Dead Drop: TheTrue Story of Oleg Penkovsky and the Cold War's Most Dangerous Operation Hardcover – 6 Jun 2013
- Choose from over 13,000 locations across the UK
- Prime members get unlimited deliveries at no additional cost
- Find your preferred location and add it to your address book
- Dispatch to this address when you check out
Frequently Bought Together
Customers Who Bought This Item Also Bought
Enter your mobile number or email address below and we'll send you a link to download the free Kindle App. Then you can start reading Kindle books on your smartphone, tablet, or computer - no Kindle device required.
To get the free app, enter your mobile phone number.
The career of Oleg Penkovsky reads like a story by John le Carre... Dun s denouement is both startling and convincing a fitting climax to this irresistible real life thriller Francis Wheen, Mail on Sunday
'This excellent book contains lessons that are still valid in the 21st century' --Oleg Gordievsky, Literary Review
'This excellent book contains lessons that are still valid in the 21st century' --Literary Review
About the Author
Jeremy Duns is British, but currently lives and works in Stockholm.
What Other Items Do Customers Buy After Viewing This Item?
Top Customer Reviews
The discovery of Penkovsky remains a mystery due to the fact that the Russians have not yet released any document which would clarify this point.
Although this book is extremely well researched, there are two main problems with it. The first one has to do with the footnotes. One has to find out which footnote belongs to what. The second one is about two episodes which are imaginary and are the product of Dun's imagination about some things that happened during the discovery of Penkovsky.
However, this book contains some new insights of the years 1960-1963, the period when Penkovsky was working for both the Americans and the British and nevertheles merits five stars, reservations included.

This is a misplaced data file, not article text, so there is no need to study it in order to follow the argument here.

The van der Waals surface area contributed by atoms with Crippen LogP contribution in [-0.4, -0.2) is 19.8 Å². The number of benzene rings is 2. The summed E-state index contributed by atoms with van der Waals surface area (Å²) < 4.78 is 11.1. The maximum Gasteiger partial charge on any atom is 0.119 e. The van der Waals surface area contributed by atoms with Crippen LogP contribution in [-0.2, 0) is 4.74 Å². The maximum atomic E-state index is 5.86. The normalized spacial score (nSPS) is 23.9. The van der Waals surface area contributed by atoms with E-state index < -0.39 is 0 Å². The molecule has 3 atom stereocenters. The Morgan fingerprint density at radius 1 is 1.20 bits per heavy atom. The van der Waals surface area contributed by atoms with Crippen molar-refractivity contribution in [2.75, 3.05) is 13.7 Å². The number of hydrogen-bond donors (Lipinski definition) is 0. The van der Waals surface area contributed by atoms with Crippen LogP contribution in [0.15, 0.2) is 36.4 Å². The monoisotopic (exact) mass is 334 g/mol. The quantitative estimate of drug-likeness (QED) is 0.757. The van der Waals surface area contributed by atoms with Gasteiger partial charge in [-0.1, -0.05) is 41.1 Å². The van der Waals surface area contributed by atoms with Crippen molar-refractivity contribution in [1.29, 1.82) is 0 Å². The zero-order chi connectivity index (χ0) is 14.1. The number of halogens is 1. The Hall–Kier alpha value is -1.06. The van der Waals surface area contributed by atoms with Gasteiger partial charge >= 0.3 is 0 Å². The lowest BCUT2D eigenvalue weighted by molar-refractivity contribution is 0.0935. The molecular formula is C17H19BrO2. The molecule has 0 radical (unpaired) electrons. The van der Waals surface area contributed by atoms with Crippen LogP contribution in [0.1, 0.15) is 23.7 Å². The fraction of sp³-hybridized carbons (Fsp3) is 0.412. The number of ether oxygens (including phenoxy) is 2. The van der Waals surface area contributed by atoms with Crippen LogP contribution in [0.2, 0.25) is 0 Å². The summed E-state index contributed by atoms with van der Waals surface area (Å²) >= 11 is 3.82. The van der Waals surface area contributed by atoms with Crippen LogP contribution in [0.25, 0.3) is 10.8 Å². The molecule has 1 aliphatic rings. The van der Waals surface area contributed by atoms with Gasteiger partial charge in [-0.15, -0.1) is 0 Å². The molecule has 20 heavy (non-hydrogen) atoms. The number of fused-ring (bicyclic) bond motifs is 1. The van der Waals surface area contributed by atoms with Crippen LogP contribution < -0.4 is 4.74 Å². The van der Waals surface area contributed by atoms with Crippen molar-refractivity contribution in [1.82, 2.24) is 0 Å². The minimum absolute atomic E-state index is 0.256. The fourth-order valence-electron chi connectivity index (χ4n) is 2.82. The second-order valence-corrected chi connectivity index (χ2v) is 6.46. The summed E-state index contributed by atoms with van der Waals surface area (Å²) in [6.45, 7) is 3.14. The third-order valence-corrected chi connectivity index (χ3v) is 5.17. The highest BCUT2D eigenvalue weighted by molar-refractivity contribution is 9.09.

(publisher's review copy)
This is the story of the Soviet defector Colonel Oleg Penkovsky, agent? double agent? triple agent? plant? .. Who knows? .. Duns thinks he does. His view is different from that of, for instance, Chapman Pincher (who has a different narrative regarding Penkovsky's initial attempts to make contact) and Peter Wright. However Duns has had the use of a mountain of recently released CIA papers (MI6 and the KGB have been less forthcoming). YOU decide.
The author has now turned his hand to the factual, having cut his teeth as a writer of spy stories and the result is a very readable narrative. He does as well as anyone to guide the reader through a maze of conflicting evidence and no doubt a certain amount of official disinformation.
Penkovsky himself comes across as vain, egotistical, greedy, mercenary, spendthrift, licentious and with a huge chip on his shoulder relating to his inability to gain further promotion in the GRU, and with farcically little grasp of British and American social realities. The introduction letter he wrote to the Americans would do credit to a Nigerian scammer. However, during his brief (two-year) career as an informant Penkovsky supplied the CIA with copies of thousands of pages of technical information and a raft of background on the Soviet leadership.
The story is set against the background of the arrests in the Portland Spy Scandal (7.1.1961), the US-made fiasco of the Bay of Pigs invasion (17.4.61), the exposure of George Blake (1961), the sealing of East Berlin (13.8.61), the first rumours of the Profumo affair (1962) and the Cuban Missile Crisis (27.7.-28.10.62) .
The book includes a long narrative of the Cuba crisis.Read more ›
Really good book, and unbelievable what happened
Most Recent Customer Reviews
I am reading this book the moment and am finding it a really good read. The book reads like a spy novel but is true, Penkovsky was probably the west's greatest spy within the... Read morePublished on 28 Dec. 2013 by R. Packham